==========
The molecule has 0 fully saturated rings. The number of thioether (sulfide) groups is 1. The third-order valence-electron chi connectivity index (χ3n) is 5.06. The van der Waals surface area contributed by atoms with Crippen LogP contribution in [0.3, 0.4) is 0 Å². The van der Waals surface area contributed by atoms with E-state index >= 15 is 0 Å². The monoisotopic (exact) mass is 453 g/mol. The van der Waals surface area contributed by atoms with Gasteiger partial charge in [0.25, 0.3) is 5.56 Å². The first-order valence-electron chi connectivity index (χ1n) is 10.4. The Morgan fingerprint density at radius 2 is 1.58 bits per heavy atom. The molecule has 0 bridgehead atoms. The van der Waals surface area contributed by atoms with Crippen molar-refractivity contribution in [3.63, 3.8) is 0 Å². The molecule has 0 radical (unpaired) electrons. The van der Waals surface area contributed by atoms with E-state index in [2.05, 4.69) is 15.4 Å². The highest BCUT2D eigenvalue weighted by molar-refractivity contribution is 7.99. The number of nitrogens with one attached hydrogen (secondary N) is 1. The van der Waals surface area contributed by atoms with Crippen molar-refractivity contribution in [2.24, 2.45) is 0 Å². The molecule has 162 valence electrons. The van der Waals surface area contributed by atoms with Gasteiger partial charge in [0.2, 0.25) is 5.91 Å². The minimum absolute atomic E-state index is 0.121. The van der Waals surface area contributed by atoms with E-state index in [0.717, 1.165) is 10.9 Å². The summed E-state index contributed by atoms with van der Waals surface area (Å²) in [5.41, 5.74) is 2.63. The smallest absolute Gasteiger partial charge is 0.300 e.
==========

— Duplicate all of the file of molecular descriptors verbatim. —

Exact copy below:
The molecule has 0 fully saturated rings. The number of thioether (sulfide) groups is 1. The third-order valence-electron chi connectivity index (χ3n) is 5.06. The van der Waals surface area contributed by atoms with Crippen LogP contribution in [0.3, 0.4) is 0 Å². The van der Waals surface area contributed by atoms with E-state index >= 15 is 0 Å². The monoisotopic (exact) mass is 453 g/mol. The van der Waals surface area contributed by atoms with Gasteiger partial charge in [0.25, 0.3) is 5.56 Å². The first-order valence-electron chi connectivity index (χ1n) is 10.4. The Morgan fingerprint density at radius 2 is 1.58 bits per heavy atom. The molecule has 0 bridgehead atoms. The van der Waals surface area contributed by atoms with Crippen molar-refractivity contribution in [3.63, 3.8) is 0 Å². The molecule has 0 radical (unpaired) electrons. The van der Waals surface area contributed by atoms with E-state index in [2.05, 4.69) is 15.4 Å². The highest BCUT2D eigenvalue weighted by molar-refractivity contribution is 7.99. The number of nitrogens with one attached hydrogen (secondary N) is 1. The van der Waals surface area contributed by atoms with Crippen molar-refractivity contribution in [2.24, 2.45) is 0 Å². The molecule has 162 valence electrons. The van der Waals surface area contributed by atoms with Gasteiger partial charge in [0.2, 0.25) is 5.91 Å². The minimum absolute atomic E-state index is 0.121. The van der Waals surface area contributed by atoms with E-state index in [0.717, 1.165) is 10.9 Å². The summed E-state index contributed by atoms with van der Waals surface area (Å²) in [5.41, 5.74) is 2.63. The smallest absolute Gasteiger partial charge is 0.300 e.